IASB, FASB Propose to Wipe Off Differences in Offsetting Requirements
The International Accounting Standards Board (IASB) and the US-based Financial Accounting Standards Board (FASB) have proposed to eliminate the differences in offsetting requirements arising from financial instruments reporting under the International Financial Reporting Standards (IFRSs) and US generally accepted accounting principles (GAAP).
The proposal comes after the request forwarded by investors, Financial Stability Board, G20 and others, to IASB and the FASB to come up with a common approach to offset the financial assets and financial liabilities on financial statements.
Offsetting is used by entities in presenting their rights and obligations to each other as a net amount in their financial statements.
“The fact that companies can, in some instances, report IFRS balance sheet figures that are double the size of their US GAAP numbers is not acceptable in global capital markets,” IASB chairman David Tweedie said.
The present reporting requirements of IFRSs and GAAP are causing differences in the conditions in which an entity presents the financial assets and financial liabilities as a single net amount, or as two gross amounts in financial statements. These differences lead to the “single largest quantitative difference in reported numbers in statements of financial position,” which makes financial statements less comparable with each other most especially when entities report derivative assets and derivative liabilities, the IFRS said.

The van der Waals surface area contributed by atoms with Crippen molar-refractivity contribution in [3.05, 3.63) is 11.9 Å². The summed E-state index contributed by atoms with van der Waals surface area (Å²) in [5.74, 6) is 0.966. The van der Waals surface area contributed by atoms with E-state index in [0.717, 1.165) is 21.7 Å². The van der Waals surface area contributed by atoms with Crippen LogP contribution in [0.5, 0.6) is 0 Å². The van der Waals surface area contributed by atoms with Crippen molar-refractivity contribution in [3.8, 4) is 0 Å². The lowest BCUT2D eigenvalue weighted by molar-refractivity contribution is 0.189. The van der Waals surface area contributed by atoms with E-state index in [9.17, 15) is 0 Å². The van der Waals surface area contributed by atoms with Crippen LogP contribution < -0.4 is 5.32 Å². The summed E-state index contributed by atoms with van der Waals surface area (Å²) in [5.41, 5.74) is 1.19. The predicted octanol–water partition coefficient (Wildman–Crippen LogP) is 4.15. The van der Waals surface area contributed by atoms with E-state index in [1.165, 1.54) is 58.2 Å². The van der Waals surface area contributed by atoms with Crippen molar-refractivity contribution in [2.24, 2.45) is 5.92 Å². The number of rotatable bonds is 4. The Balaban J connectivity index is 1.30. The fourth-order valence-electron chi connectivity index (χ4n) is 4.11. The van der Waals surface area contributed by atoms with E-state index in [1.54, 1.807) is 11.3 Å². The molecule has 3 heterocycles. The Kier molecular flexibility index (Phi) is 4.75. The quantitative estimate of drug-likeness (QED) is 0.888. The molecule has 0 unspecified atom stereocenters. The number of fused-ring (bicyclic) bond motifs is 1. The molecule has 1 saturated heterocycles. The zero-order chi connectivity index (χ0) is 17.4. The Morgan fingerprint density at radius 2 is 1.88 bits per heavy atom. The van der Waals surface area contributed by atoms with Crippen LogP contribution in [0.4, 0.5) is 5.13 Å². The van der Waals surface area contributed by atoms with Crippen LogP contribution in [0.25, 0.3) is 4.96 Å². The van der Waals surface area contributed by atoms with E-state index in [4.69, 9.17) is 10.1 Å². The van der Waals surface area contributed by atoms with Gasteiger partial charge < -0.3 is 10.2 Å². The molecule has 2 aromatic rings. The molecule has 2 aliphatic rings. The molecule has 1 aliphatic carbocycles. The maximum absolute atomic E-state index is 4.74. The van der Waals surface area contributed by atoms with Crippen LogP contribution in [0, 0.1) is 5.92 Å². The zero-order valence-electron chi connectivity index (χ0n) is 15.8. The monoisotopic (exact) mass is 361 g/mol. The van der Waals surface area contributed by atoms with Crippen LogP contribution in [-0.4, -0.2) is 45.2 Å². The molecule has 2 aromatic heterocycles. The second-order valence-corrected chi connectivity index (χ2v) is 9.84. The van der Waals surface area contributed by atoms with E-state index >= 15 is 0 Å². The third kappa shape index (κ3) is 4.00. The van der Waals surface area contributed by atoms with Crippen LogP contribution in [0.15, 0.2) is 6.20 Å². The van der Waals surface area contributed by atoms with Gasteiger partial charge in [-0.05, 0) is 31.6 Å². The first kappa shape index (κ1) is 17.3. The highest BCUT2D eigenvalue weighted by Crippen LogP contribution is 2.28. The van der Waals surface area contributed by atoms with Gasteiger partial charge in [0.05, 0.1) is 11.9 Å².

The IASB and FASB propose to apply offsetting “only when the right of set-off is enforceable at all times, including in default and bankruptcy, and the ability to exercise this right is unconditional, that is, it does not depend on a future event.” The boards also recommend for a single payment or simultaneous settlement of the amounts due.
The proposals of IASB and FASB would eventually eliminate the differences arising from “industry-specific netting practices” under IFRS and GAAP.
The exposure draft Offsetting Financial Assets and Financial Liabilities is open for public comment until April 28, during which period the IASB and FASB will solicit further recommendations to improve the proposals.